Library Journal Review

The wise-cracking, pun-loving Leonard (When the Kissing Had To Stop) is also one of our most serious cultural critics. The former editor of the New York Times Book Review and the literary coeditor of the Nation, he is now a commentator on CBS Sunday Morning. Using a jazzy hyper-language full of lists, names, and new words, Leonard shows how he has remained true to the ideals of his youth; his leftist bias shows clearly and brightly. These essays, which mostly examine books and authors but take on many aspects of U.S. culture, were published between 1997 and 2001, mainly in the Nation. The memoir notes that begin and end the book are especially good, as are Leonard's essays on Norman Podhoretz, Philip Roth, Richard Powers, and Bob Dylan. Other authors discussed include Elizabeth Hardwick, Toni Cade Bambara, Jachym Topol, Jeremy Rifkin, and Marguerite Young. Great fun in the Leonard style; recommended for literature collections. Gene Shaw, NYPL (c) Copyright 2010. Library Journals LLC, a wholly owned subsidiary of Media Source, Inc. No redistribution permitted.

Table of Contents

Elsewhere: An Introductionp. xiii
Part 1 Down Among the Intellectuals
Primo Levi Reads Franz Kafkap. 3
Rimbaud and Orwell: Radical Iconsp. 16
Arthur Koestler, Homeless Mindp. 30
Mary McCarthyismp. 40
Elizabeth Hardwick Meets Herman Melvillep. 53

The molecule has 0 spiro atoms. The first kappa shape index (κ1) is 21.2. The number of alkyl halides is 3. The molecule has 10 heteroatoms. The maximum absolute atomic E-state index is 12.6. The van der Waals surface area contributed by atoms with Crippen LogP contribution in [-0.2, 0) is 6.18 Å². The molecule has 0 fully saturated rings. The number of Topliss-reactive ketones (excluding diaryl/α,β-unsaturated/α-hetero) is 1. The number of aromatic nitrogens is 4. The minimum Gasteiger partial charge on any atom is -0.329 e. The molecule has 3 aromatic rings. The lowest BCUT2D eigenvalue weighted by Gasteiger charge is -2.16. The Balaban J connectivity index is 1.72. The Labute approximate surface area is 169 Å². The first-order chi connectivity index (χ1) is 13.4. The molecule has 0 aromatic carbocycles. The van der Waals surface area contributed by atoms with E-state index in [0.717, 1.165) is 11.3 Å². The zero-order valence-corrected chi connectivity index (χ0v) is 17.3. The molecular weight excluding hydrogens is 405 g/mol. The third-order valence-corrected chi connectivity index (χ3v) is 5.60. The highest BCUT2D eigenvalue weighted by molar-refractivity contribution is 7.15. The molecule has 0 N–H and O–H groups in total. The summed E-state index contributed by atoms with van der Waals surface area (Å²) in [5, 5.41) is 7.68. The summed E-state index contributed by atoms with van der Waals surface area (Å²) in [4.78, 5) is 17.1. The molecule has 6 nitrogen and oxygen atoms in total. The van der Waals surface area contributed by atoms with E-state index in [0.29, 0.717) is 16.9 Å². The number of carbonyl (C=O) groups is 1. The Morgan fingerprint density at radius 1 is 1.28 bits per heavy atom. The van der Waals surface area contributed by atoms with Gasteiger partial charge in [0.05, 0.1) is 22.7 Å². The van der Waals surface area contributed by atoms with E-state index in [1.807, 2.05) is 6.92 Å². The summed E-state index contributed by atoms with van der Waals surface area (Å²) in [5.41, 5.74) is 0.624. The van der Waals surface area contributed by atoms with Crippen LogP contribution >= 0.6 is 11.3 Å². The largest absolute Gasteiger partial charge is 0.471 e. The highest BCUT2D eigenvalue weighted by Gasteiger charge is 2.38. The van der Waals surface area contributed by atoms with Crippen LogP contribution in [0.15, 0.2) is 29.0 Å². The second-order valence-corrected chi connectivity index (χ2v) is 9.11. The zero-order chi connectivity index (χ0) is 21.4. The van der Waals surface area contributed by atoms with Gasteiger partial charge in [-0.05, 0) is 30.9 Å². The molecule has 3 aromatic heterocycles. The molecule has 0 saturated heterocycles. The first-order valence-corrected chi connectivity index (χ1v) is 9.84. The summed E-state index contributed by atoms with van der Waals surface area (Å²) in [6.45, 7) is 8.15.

Norman Podhoretz, Alone at Lastp. 64
Saul Bellow (1): Not Dead Yetp. 74
Bruce Chatwin in Dreamtimep. 83
I Say It's Spinachp. 92
Part 2 The Politics of Fiction
Philip Roth (1): Bedtime for Bolsheviksp. 103
Philip Roth (2): Skin Gamep. 113
Saul Bellow (2): Bloom Buriedp. 125
Ralph Ellison, Sort Of (Plus Hemingway and Salinger)p. 135
Toni Cade Bambara in Atlanta, Tom Wolfe Full of Itp. 147
Don DeLillo Minimalizesp. 153
The Novels of Richard Powersp. 165
Barbara Kingsolver: Out of Africap. 183
Robert Stone in Jerusalemp. 189
Salman Rushdie Goes Undergroundp. 196
Jachym Topol's Lonely Hearts Club Bandp. 209
Part 3 Lost Causes
Dancing to a Tune by Eugene V. Debsp. 229
Why Socialism Never Happened Herep. 240
America, the Solitary Vicep. 248
Puff, the Magic Cyberdragonp. 258
Rhapsody in Red, White, Blue, and Glitzp. 264
Blowing His Nose in the Windp. 287
Part 4 Epilogue (Am I Blue?)
How the Caged Bird Learns to Singp. 301